Twilight Hall provides the home base for the Classics Department, with a central and comfortable reading room surrounded by faculty offices. It’s a great place to meet, read from the robust catalogs, and catch up on what’s going on in the department.Explore the Reading Room
The Eve Adler Department of Classics and the Program in Classical Studies offer courses in ancient languages and a broad range of topics in classical civilization.
Adler Memorial Lecture March 7th
Julius Caesar & the Fall of the Roman Republic: Reflections on the Roman example in a fraught election year.
Professor of Classics, UC Santa Barbara
For centuries, Julius Caesar has usefully served modern democracies and republics as a focus for fears of authoritarian takeover from within. This simplistic view of Caesar as aspiring tyrant is mistaken. A more historically accurate assessment of Caesar’s role in the final crisis of the Roman Republic should instead caution us against rash partisan overreaction and its potential for a ‘death spiral’ of norm-breaking that risks destroying a republic in the name of saving it.
Thursday, March 7th
4:30 PM, Axinn 229
The classics major at Middlebury explores the study of the thought, art, and life of ancient Greece and Rome. The founding works of Western literature, history, and philosophy are its main subject matter, together with the languages—Greek and Latin—that enable you to approach these works in the original.
Classics majors combine study of two ancient languages with courses and seminars (taught in English) on classical history, literature, and philosophy.
We offer a core of lecture courses and seminars that provide introductions to the major works of Greek and Roman literature, history, and philosophy—all studied in English translation. Intensive introductory courses in Greek and Latin prepare students rapidly for reading in the classical languages; advanced courses in those languages are devoted to the close study of major classical texts in the original.
The Classical Studies Program, in which students can also major, is designed to offer a broad, rigorous education in the classical world and illustrates how the achievements of classical civilization form the foundations upon which so many disciplines are built. The interdisciplinary nature of the program is reflected by a teaching staff that includes faculty in the Departments of Classics, History of Art and Architecture, Philosophy, Political Science, and Religion.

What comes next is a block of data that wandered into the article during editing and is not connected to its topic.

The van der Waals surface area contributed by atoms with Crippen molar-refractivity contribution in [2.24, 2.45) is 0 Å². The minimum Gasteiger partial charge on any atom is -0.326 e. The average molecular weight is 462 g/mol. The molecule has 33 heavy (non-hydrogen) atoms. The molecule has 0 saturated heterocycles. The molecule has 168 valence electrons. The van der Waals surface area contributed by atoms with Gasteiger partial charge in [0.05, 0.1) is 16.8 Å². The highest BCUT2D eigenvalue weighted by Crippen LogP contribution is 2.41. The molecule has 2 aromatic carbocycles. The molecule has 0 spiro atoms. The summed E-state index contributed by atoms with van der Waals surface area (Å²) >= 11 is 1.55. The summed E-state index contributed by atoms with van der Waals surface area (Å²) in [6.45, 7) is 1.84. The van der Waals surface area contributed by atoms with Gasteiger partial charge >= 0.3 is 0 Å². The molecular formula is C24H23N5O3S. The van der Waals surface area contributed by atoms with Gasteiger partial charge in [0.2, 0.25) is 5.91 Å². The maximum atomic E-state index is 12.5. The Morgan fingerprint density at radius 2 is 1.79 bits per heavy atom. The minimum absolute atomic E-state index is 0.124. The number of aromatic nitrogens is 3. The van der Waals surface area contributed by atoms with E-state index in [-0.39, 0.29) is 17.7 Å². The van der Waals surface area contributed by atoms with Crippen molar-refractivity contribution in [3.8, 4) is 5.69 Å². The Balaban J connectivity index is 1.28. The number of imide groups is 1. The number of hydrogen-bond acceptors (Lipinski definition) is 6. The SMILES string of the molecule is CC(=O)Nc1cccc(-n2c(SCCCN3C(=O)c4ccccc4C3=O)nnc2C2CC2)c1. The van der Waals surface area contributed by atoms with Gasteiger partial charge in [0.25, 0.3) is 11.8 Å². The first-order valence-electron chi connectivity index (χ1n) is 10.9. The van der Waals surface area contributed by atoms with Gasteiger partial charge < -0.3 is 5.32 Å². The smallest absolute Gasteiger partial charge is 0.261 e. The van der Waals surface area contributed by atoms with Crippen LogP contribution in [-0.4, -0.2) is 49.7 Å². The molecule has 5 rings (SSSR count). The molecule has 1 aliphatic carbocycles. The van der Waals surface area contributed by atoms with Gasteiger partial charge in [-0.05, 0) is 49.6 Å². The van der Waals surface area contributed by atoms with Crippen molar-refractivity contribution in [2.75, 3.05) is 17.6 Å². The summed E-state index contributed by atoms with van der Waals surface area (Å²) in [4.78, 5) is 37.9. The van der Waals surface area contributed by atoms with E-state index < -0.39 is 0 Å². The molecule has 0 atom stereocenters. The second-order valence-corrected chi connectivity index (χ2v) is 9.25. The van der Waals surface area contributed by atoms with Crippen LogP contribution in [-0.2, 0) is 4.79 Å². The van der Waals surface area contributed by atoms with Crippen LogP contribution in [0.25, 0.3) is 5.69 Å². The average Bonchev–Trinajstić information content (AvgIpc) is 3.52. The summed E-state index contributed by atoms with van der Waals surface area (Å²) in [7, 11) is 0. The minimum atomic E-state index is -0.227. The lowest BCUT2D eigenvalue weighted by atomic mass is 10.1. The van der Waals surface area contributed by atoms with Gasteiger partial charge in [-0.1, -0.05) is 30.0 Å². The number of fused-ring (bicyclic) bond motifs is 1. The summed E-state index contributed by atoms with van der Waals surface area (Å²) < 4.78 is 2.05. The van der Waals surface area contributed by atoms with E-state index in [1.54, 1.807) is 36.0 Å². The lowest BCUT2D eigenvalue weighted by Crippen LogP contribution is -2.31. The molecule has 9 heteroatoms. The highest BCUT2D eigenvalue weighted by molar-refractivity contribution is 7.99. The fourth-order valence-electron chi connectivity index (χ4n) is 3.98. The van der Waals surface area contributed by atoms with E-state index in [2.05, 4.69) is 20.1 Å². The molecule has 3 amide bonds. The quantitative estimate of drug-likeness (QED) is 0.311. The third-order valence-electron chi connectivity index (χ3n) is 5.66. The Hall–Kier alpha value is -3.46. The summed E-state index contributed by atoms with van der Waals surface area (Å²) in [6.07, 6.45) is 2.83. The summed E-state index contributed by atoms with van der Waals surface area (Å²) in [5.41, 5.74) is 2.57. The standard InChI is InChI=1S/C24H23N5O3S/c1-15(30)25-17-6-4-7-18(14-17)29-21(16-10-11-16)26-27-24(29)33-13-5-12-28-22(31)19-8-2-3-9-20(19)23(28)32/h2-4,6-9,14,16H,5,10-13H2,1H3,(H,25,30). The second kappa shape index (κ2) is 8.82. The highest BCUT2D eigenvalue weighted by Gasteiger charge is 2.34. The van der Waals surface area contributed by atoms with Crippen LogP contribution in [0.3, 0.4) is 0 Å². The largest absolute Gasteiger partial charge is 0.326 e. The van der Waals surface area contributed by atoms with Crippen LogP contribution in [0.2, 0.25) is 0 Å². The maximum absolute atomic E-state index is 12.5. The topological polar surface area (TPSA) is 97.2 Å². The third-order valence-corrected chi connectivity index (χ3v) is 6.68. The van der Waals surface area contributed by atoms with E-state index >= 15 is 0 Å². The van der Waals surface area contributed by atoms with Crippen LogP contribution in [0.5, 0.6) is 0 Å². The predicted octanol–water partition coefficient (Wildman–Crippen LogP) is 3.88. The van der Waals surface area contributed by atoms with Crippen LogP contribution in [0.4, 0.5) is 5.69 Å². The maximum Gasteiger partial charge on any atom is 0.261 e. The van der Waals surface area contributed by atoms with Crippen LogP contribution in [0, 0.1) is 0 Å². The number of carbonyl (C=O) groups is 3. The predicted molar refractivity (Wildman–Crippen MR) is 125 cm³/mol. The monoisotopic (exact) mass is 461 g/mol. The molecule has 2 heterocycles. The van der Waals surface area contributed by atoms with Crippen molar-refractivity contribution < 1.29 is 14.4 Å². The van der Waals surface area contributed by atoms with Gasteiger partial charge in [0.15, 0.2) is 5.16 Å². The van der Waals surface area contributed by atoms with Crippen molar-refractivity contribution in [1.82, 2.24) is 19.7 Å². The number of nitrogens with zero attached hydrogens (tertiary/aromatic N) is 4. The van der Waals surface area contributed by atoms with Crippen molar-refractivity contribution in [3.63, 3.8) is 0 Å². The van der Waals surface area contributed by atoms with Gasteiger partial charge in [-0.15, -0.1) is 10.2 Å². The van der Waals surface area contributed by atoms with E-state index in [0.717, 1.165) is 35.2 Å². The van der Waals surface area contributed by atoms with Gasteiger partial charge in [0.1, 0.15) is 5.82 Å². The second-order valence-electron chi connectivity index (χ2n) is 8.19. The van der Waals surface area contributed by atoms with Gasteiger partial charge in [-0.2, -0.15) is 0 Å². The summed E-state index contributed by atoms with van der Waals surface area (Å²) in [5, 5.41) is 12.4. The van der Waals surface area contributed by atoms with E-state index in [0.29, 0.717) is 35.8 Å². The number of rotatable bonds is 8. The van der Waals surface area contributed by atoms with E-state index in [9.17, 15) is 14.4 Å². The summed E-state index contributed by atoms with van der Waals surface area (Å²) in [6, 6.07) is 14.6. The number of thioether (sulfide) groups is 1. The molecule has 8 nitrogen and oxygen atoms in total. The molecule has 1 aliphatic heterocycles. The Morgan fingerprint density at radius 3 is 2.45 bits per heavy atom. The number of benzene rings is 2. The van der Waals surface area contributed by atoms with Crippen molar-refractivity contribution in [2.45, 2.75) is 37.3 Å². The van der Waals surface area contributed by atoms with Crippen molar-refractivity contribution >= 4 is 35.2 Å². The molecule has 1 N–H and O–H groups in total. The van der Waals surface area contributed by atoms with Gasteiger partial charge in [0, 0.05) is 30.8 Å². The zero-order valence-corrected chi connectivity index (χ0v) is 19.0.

Unlike the classics, major which requires that students learn two ancient languages, a student majoring in classical studies focuses on one ancient language but pursues a wider range of courses on the classical world (taught in English).
Why the Classics?
Are you fascinated by the world’s oldest languages and cultures? Do you want to understand contemporary society through its Greek and Roman origins? Here you can delve into reading and translating original texts and explore some of the greatest monuments of human thought and culture.
Eve Adler and the Eve Adler Department of Classics
Middlebury College Professor of Classics, 1977–2003
Eve Adler taught classics and classical Hebrew at Middlebury College for more than 25 years until shortly before her death in 2004. She developed new programs in Greek, Latin, and classical Hebrew, as well as foundations courses designed to introduce central texts of Greek and Roman literature, philosophy, and history in translation to all interested students at the College, whom she thereby enticed into the language courses.
Learn more about Eve Adler.
Beyond Twilight Hall, students often participate in study abroad programs or archaeological fieldwork.Explore Abroad Options
The Eve Adler Memorial Fund supports students who wish to study Greek and Latin language, literature, and art, or to participate in archaeological fieldwork at a classical site.Explore the Fund
Middlebury College is fortunate to have a museum with an excellent collection of classical art and ancient coins, where students can examine and discuss works and artifacts.Explore the Museum